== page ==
Rather than ask our partners to prove their worth, or to require them to satisfy our needs and interests, we empowered community partners to define success for themselves. By taking this approach, we gave voice to our partners’ preferences, lifted up their expertise, and their unique, community-centered approaches. Thanks to this approach, we have witnessed the brilliance of the 5 Rs of Rematriation in action, and the implementation of a Happiness Quotient, to test if access to this capital was improving the well-being of entrepreneurs.
As part of defining their own successes, community partners designed their own paths to get there. The community partners’ used their own insights and experiences to uniquely operate referral and approval processes that would work best for their ecosystems: a cohort-based model where there was an open invitation to apply and set schedule for review and approval; a case-by-case approach, with recruitment and application happening over a series of months.
3. Troubleshooting Together
No one could have predicted the flood of grant and affordable capital directed to CBL’s target demographic over the last few years, which made CBL’s loans (relative to other options at the time) less attractive to businesses. We believe this slowed deployment in some regions, but rather than blame our partners for not deploying quickly enough or encouraging them to loosen their lending criteria, we came together and openly discussed what we felt the challenge was and how we could come together to best address it.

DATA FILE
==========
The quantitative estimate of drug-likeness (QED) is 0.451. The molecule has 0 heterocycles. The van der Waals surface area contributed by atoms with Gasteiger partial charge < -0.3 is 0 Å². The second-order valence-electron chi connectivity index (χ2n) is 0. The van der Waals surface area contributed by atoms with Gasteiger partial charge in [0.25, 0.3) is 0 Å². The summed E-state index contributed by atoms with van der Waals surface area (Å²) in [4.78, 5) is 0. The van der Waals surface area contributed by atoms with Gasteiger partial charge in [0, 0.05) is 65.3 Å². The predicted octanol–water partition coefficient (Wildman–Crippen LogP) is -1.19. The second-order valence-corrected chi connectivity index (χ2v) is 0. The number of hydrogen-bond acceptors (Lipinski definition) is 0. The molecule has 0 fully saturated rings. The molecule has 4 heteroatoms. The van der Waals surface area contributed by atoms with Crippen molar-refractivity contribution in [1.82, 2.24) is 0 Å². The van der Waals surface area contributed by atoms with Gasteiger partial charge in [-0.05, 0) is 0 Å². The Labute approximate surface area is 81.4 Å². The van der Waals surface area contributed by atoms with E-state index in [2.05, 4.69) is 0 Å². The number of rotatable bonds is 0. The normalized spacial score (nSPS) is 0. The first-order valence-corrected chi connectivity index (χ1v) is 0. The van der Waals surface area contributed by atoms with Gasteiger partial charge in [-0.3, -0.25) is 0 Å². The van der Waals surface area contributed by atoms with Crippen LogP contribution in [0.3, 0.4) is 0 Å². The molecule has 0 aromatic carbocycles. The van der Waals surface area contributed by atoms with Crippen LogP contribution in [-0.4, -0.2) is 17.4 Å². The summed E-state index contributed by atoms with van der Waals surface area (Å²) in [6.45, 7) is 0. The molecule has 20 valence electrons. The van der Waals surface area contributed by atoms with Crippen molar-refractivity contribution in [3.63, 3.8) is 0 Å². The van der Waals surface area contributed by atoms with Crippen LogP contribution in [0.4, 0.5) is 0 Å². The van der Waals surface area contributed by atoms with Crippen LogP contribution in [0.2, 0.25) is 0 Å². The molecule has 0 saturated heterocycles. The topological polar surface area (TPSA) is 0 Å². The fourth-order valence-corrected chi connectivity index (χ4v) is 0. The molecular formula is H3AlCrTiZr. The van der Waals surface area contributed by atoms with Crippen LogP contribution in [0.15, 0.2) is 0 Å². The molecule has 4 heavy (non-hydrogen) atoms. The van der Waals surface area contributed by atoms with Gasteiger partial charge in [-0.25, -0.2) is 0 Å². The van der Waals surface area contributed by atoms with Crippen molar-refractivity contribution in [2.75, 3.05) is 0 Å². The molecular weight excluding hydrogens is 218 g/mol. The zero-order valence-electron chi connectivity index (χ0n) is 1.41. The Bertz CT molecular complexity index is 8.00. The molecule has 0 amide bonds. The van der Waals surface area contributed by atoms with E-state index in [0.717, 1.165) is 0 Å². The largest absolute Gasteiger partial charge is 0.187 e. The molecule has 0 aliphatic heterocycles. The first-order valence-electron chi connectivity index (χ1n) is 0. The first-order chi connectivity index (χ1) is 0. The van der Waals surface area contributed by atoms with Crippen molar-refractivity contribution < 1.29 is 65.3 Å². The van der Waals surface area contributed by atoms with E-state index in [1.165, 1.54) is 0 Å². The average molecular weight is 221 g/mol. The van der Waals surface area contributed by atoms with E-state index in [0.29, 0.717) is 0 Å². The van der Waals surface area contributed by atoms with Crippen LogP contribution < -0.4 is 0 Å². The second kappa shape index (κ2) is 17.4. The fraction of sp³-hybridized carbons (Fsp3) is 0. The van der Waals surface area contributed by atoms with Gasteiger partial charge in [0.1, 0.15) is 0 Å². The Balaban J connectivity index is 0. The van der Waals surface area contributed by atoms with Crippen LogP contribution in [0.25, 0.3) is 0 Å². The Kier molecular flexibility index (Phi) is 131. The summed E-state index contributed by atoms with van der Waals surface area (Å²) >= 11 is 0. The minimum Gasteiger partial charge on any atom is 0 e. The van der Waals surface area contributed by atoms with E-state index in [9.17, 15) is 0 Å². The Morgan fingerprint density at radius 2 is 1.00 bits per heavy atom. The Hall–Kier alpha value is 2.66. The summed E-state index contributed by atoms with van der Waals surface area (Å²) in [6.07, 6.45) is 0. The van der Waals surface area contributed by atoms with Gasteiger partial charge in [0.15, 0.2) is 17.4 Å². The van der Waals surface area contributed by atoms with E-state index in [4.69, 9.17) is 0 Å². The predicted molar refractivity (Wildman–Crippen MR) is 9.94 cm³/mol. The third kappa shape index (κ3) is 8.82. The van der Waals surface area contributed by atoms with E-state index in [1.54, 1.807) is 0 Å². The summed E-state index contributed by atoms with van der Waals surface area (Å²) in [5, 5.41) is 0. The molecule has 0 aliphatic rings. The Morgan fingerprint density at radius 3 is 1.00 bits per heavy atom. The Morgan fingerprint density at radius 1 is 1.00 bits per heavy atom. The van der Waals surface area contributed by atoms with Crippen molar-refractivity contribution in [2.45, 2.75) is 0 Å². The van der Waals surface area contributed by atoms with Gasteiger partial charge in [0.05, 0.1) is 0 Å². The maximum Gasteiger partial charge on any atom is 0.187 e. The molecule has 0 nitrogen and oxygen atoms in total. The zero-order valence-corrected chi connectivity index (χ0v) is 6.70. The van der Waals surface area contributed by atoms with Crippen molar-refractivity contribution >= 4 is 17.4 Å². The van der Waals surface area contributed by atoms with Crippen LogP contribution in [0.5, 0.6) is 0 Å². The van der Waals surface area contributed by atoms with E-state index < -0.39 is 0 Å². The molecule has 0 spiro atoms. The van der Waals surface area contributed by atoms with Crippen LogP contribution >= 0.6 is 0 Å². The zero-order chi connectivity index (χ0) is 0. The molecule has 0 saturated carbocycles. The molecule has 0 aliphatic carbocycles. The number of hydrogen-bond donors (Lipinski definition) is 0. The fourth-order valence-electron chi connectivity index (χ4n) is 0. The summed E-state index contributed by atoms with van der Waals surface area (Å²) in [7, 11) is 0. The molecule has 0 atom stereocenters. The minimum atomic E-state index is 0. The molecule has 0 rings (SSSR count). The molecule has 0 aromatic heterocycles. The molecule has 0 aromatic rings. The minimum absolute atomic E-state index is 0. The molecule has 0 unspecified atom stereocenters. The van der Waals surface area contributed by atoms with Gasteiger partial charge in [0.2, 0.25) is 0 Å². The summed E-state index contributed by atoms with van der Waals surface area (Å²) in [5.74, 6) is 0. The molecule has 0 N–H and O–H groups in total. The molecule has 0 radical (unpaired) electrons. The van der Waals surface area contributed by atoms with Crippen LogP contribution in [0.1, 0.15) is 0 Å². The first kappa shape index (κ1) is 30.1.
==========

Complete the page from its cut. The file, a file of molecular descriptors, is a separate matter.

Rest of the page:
CBL’s priority has always been the betterment of its borrowers and community partners — not getting loans out at all costs. This core priority guided our actions even as the funding ecosystem faced sudden, unexpected shocks, such as a sudden influx in deeply affordable capital.
We have been able to create a welcoming and open environment to collectively share wins and challenges between all five organizations involved. Because each community partner has different approaches, our time together as a full team is used to ask questions, raise concerns, and learn in an open and safe environment. It is this dynamic that has led to less fear, greater collaboration and workshopping that feels organic and authentic.
We are halfway through the Charter-based Lending pilot’s deployment period. Based on our experiences to date, we are as emboldened as ever to dig deeper into non-traditional approaches and more community-powered partnerships in impact investment.
As for Common Future, and other co-created funding projects, we are currently fundraising for our next pilot. Revenue-Based Finance (RBF) will focus on flexible repayment loans for BIPOC businesses in St. Louis and Tucson. With community-driven terms and structures, we are building on the same approaches of collaboration and empowerment values that we used when we built CBL: co-creating ways for good ideas, ones that uplift BIPOC communities, and come from people in those very communities core to Common Future.
Keep your eyes out for our Revenue-Based Finance pilot later this year. In the meantime, if you’re interested to learn more, please reach out.
We’d love to be in community with you — Eric and Ana